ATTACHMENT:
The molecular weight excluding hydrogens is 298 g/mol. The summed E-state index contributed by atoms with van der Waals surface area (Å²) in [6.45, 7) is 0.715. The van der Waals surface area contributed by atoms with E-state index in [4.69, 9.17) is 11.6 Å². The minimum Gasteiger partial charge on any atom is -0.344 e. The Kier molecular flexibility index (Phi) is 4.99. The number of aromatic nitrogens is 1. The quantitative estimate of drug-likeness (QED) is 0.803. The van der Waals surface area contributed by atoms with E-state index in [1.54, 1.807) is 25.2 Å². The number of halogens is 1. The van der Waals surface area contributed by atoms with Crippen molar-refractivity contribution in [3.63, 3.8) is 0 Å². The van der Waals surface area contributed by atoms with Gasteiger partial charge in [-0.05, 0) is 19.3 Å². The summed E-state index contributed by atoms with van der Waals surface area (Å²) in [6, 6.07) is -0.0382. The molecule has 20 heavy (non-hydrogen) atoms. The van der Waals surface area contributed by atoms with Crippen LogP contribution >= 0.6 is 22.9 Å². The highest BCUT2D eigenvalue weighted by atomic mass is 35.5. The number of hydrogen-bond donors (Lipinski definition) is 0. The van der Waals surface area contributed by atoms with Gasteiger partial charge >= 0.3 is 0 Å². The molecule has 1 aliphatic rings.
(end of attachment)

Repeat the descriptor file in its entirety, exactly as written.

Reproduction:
The molecular weight excluding hydrogens is 298 g/mol. The summed E-state index contributed by atoms with van der Waals surface area (Å²) in [6.45, 7) is 0.715. The van der Waals surface area contributed by atoms with E-state index in [4.69, 9.17) is 11.6 Å². The minimum Gasteiger partial charge on any atom is -0.344 e. The Kier molecular flexibility index (Phi) is 4.99. The number of aromatic nitrogens is 1. The quantitative estimate of drug-likeness (QED) is 0.803. The van der Waals surface area contributed by atoms with E-state index in [1.54, 1.807) is 25.2 Å². The number of halogens is 1. The van der Waals surface area contributed by atoms with Crippen molar-refractivity contribution in [3.63, 3.8) is 0 Å². The van der Waals surface area contributed by atoms with Gasteiger partial charge in [-0.05, 0) is 19.3 Å². The summed E-state index contributed by atoms with van der Waals surface area (Å²) in [6, 6.07) is -0.0382. The molecule has 20 heavy (non-hydrogen) atoms. The van der Waals surface area contributed by atoms with Crippen LogP contribution >= 0.6 is 22.9 Å². The highest BCUT2D eigenvalue weighted by atomic mass is 35.5. The number of hydrogen-bond donors (Lipinski definition) is 0. The van der Waals surface area contributed by atoms with Gasteiger partial charge >= 0.3 is 0 Å². The molecule has 1 aliphatic rings.